I have no idea what just happened to me as I finished this book. I have very little idea what happened in the book. The plot is there, seemingly rightI have no idea what just happened to me as I finished this book. I have very little idea what happened in the book. The plot is there, seemingly right in front of you, and yet. . . and yet, it is still, a week after finishing it, almost completely indiscernible. More importantly, it is seemingly entirely unnecessary. I keep saying seemingly, I think, because a) I am trying to evoke a feeling I got that, while things may seem to be this way or that, or saying this or saying that, that they are not this or that, or they are not saying this or that; and b) I'm excusing my nebulous non-understanding of the book. The characters are there. They come up, out and right at you, and yet. . . and yet, I don't know who among them, if any, this book is about. I did not develop lasting attachments to any of them, at least not while reading the book. There is one that now, seemingly at least, has branded himself into my head, busted his way into the gallery of characters from fiction I've read over the years, a real rogues gallery of people like the Misfit from A Good Man is Hard to Find, or Gene Harrogate, the 'defiler of melons' from Suttree, or Ned Pointsman, Lazlo Jamf, Brig. Gen. Ernest Pudding, Blodgett Waxwing, or any number of major characters but not co-protagonists of Gravity's Rainbow, or Belacqua Shuah from More Pricks Than Kicks and Dream Of Fair To Middling Women, who is, without a doubt, the main character of his tales and yet. . . and yet; I could obviously go on with this list seemingly forever without making the point I'm trying to make. But that's kind of the point. Getting back, for one second, to the character I was referring to though, a certain Cap Leech, doctor, midwife, medicine man, among many other things, seems to be, by the end of the book, for lack of a better word, the protagonist of The Beetle Leg. The novel ends with some sort of confession from Leech, a short italicized ramble with his name as a heading, maybe one of the only really clear indicators of anything throughout the whole book. But what it meant was lost on me. Further, I have no clear recollection of his entrance into the story, but I'm pretty sure it's at least over halfway through, and though, for me at least, his thoughts, in many ways, dominate the story from the moment he appears, there is so much happening elsewhere that I can't, or don't know how to, put any of it in any kind of perspective. And that gets me to as good a place as any to say why I loved this book so much. It doesn't fucking matter! The writing itself is so purely perfect that the fact that reading the book made me feel like I was coming out of a heavy anesthesia, or that I was viewing everything through the filter of some trick you play on your vision by mashing your thumb into your eyeball works in a way, obviously entirely intentional on the part of Hawkes, so perfectly that to imagine seeing it without that eclipse-like detachment would make it. . . well, fuck if I know. How could I if I don't really know what it was the way that it was?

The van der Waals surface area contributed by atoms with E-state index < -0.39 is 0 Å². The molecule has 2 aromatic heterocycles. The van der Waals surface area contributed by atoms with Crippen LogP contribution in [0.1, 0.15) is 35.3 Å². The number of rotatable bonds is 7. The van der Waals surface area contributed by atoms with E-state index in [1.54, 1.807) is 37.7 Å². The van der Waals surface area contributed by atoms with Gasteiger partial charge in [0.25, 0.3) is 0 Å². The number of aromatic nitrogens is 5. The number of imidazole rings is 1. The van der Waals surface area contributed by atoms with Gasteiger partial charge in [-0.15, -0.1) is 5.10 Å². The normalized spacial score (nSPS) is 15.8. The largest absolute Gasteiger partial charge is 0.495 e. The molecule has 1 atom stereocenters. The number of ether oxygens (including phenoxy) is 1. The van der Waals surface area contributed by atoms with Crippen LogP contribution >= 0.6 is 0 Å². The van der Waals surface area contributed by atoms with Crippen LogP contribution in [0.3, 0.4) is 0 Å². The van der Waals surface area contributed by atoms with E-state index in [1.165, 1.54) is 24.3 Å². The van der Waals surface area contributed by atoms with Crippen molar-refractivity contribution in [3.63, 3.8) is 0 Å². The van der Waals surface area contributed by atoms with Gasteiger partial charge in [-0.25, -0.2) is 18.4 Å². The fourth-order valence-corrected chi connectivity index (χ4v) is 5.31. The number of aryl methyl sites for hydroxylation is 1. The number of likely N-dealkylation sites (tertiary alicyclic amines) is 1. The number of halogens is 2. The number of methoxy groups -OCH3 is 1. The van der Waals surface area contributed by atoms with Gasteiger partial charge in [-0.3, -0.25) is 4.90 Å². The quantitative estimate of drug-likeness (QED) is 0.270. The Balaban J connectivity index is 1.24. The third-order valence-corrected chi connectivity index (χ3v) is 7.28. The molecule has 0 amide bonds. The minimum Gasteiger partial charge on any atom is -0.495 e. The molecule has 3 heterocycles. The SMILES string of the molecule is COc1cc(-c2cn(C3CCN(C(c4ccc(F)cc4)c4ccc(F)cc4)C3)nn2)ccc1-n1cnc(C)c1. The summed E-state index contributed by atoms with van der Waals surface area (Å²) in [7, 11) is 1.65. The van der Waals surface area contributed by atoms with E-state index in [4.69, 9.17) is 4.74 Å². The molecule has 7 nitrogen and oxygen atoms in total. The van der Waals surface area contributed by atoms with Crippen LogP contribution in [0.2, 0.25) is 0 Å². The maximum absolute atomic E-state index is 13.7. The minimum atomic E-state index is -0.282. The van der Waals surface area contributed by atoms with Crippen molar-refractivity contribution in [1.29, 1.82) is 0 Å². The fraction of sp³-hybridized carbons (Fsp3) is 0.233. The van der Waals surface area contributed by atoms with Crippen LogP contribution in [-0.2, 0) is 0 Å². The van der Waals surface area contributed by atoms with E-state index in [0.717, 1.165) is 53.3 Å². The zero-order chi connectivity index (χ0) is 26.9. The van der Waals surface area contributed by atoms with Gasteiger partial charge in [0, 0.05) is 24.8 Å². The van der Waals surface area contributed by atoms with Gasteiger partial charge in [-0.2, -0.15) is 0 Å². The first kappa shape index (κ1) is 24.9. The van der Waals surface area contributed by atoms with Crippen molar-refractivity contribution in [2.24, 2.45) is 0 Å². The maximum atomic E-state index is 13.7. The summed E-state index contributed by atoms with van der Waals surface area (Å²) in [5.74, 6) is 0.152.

That unnameable point one comes to in any book you end up really loving, that moment you no longer notice you are reading a book and are just witnessing the story, or even the moment you notice you no longer notice that. . . Sometimes it comes 5-10 pages in, sometimes 350-500. Other than the first 20 or so pages I read before putting it down for over a month before picking it back up, I have no idea where that unnameable point in The Beetle Leg was, and it's not like I didn't go back and try and find it, either. And the book is a trim 159 pages total.